My rating: 3 of 5 stars
Before the holidays are officially over, I want to take a moment and review Maria Grace’s A Jane Austen Christmas. I originally picked up the book, excited to see that there were recipes and games that I had hoped to incorporate into my own Christmas celebrations or as part of a Jane Austen – themed gathering on December 16th in honor of Jane Austen’s birthday. However, I found that the book was a bit of a mixed experience for me. The title, A Jane Austen Christmas, is a bit misleading. Other than the fact that Jane Austen lived in the Regency era and this book is (mostly) about Regency Christmas traditions, it really has very little to do with Jane Austen. I was hoping that the author would connect the traditions, customs, and celebrations that she was discussing with references either to Austen’s life or to scenes from her books. For example, there was a section in the book about holiday charity that would have connected nicely to certain sections in Emma about Miss Bates. And the chapter dedicated to holiday entertaining, including balls and card parties could have easily been illustrated with quotes from Pride and Prejudice, Emma, Mansfield Park, or any of Austen’s wonderful novels. The truth is that the book contained more quotes and references to Dickens novels than it did to Jane Austen’s work, leaving me with the impression that the author entitled the book “A Jane Austen Christmas” simply to capitalize on Jane’s popularity with modern readers.
I was also disappointed in the recipe section of the book as the author simply copied period recipes without making any attempt to update them or make them accessible for modern cooks to try. Also the amounts that each recipe made – while appropriate for a large ball or house party – wasn’t really practical to make otherwise. Any recipe that involves twenty quarts of French brandy is just not something I will be making – no matter how much I want to attempt a Jane Austen Christmas.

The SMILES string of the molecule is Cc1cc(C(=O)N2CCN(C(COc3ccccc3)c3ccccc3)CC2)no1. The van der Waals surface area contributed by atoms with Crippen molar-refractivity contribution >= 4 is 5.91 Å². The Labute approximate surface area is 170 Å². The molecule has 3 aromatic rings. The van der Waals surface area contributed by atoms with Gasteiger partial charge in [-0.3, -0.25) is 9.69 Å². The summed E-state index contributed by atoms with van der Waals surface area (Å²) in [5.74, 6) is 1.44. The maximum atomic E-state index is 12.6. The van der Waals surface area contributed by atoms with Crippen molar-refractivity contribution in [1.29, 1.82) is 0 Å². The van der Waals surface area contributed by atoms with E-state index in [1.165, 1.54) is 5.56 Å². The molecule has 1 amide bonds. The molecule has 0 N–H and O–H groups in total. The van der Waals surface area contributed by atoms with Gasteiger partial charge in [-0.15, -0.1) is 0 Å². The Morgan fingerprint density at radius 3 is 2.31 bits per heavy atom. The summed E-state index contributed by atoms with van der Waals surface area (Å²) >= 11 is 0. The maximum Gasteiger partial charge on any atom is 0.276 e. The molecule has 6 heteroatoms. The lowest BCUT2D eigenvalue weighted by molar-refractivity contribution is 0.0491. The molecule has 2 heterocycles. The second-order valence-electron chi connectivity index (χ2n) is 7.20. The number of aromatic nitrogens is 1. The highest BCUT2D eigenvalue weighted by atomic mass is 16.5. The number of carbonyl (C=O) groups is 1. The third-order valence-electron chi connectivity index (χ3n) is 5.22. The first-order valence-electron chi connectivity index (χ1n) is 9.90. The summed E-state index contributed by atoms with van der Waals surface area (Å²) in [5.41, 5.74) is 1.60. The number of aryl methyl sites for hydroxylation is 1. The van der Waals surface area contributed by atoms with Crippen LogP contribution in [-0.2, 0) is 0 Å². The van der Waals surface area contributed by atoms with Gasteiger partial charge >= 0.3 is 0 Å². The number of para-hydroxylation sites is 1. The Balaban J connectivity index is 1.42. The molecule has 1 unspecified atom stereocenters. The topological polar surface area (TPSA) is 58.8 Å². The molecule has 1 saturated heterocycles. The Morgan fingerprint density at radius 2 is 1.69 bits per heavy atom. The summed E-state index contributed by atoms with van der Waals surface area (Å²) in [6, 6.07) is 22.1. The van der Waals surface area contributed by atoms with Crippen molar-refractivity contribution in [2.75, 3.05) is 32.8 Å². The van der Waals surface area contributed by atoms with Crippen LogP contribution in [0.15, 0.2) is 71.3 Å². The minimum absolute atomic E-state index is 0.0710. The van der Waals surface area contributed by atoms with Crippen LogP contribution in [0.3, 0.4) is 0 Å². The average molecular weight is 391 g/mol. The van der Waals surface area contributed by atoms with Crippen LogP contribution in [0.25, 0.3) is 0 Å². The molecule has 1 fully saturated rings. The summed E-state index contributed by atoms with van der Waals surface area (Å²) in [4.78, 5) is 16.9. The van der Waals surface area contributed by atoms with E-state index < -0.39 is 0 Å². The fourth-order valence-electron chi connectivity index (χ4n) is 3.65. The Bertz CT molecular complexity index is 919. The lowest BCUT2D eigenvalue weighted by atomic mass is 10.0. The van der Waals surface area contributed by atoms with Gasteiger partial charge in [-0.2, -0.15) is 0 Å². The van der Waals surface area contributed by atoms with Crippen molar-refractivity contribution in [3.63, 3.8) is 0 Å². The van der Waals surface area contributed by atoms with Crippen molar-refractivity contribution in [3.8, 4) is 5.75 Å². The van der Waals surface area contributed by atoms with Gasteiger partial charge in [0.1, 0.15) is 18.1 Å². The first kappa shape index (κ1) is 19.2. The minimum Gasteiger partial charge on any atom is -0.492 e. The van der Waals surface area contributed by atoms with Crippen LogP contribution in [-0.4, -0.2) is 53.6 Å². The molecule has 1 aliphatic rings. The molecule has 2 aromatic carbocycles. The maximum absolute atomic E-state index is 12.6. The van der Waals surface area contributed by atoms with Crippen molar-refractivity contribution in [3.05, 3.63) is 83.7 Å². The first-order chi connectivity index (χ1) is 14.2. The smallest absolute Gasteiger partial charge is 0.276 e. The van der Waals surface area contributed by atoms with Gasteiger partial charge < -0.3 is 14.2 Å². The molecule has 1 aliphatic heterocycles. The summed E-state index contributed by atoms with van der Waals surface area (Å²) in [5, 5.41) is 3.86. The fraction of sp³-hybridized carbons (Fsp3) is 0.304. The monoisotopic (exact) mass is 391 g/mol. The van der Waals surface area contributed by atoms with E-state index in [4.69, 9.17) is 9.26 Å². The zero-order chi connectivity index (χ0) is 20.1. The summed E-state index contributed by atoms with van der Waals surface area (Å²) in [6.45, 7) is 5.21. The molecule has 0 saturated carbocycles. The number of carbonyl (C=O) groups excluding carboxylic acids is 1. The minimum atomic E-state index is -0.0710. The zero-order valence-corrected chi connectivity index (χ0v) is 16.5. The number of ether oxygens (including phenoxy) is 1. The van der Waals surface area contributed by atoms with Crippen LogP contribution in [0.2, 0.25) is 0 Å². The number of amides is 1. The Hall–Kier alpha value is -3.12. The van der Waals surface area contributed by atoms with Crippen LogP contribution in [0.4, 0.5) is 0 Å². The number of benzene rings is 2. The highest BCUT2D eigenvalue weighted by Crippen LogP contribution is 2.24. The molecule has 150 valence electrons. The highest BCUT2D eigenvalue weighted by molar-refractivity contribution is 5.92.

The best part of the book – and the most helpful for Janeites who want to infuse their holiday celebrations with a touch of Regency style – was the part about parlor games. The author very helpfully included the rules for several games, ranging from a Regency version of Musical Chairs to a game that involved snatching raisins out a bowl of flaming brandy. I am a huge board game and card game fanatic so I would have loved it if the author had given as much time and attention to the many card games which were played by many of Austen’s characters in the novels. But other than a brief description of games like Speculation, Whist, and Loo, the book doesn’t spend as much time on cards as it does on party games.
Fortunately, I was able to find some online resources that fill in some of the blanks that I found in the book. This website (and this one) have the rules for several card games that were mentioned in various Jane Austen novels. And of course, with all the flirting, courting, and marital maneuvering that went on at the card tables, no modern-day Jane Austen card party would be complete without a game or two of Marrying Mr. Darcy – a charming game that has each player vying for the affections (and a proposal) from eligible bachelors like Mr. Darcy. The game is easy to learn and hilarious to play. Although role playing is not a part of the rules, almost every game I have ever played of Marrying Mr. Darcy ends up with the various players getting into character (my husband is particularly funny – and rather ruthless – as Lydia Bennet!) and I cannot wait to try out the Emma expansion of the game!
All in all, A Jane Austen Christmas wasn’t the book I was hoping for when I picked it up. It had its moments but I probably would have been happier if I had taken it out at my local library rather than spending money to add it to my own book collection.